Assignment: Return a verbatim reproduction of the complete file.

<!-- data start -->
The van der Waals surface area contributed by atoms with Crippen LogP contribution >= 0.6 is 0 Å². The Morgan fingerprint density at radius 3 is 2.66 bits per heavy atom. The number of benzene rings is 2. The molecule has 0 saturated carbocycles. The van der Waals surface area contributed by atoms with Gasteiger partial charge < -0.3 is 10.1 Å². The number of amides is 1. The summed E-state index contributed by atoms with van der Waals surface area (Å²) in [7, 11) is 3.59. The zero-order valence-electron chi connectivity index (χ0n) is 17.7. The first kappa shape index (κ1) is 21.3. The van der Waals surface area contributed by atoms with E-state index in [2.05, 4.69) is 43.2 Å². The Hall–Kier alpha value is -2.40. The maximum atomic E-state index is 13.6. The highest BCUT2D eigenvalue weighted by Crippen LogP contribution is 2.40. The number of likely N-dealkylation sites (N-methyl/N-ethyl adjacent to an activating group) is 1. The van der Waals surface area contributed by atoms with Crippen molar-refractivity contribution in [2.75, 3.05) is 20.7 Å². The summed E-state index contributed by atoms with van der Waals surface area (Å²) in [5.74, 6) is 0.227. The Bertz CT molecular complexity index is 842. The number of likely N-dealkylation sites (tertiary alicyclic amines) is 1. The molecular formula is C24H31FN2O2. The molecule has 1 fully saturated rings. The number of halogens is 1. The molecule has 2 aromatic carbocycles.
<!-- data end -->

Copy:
The van der Waals surface area contributed by atoms with Crippen LogP contribution >= 0.6 is 0 Å². The Morgan fingerprint density at radius 3 is 2.66 bits per heavy atom. The number of benzene rings is 2. The molecule has 0 saturated carbocycles. The van der Waals surface area contributed by atoms with Gasteiger partial charge < -0.3 is 10.1 Å². The number of amides is 1. The summed E-state index contributed by atoms with van der Waals surface area (Å²) in [7, 11) is 3.59. The zero-order valence-electron chi connectivity index (χ0n) is 17.7. The first kappa shape index (κ1) is 21.3. The van der Waals surface area contributed by atoms with E-state index in [2.05, 4.69) is 43.2 Å². The Hall–Kier alpha value is -2.40. The maximum atomic E-state index is 13.6. The highest BCUT2D eigenvalue weighted by Crippen LogP contribution is 2.40. The number of likely N-dealkylation sites (N-methyl/N-ethyl adjacent to an activating group) is 1. The van der Waals surface area contributed by atoms with Crippen molar-refractivity contribution in [2.75, 3.05) is 20.7 Å². The summed E-state index contributed by atoms with van der Waals surface area (Å²) in [5.74, 6) is 0.227. The Bertz CT molecular complexity index is 842. The number of likely N-dealkylation sites (tertiary alicyclic amines) is 1. The molecular formula is C24H31FN2O2. The molecule has 1 fully saturated rings. The number of halogens is 1. The molecule has 2 aromatic carbocycles.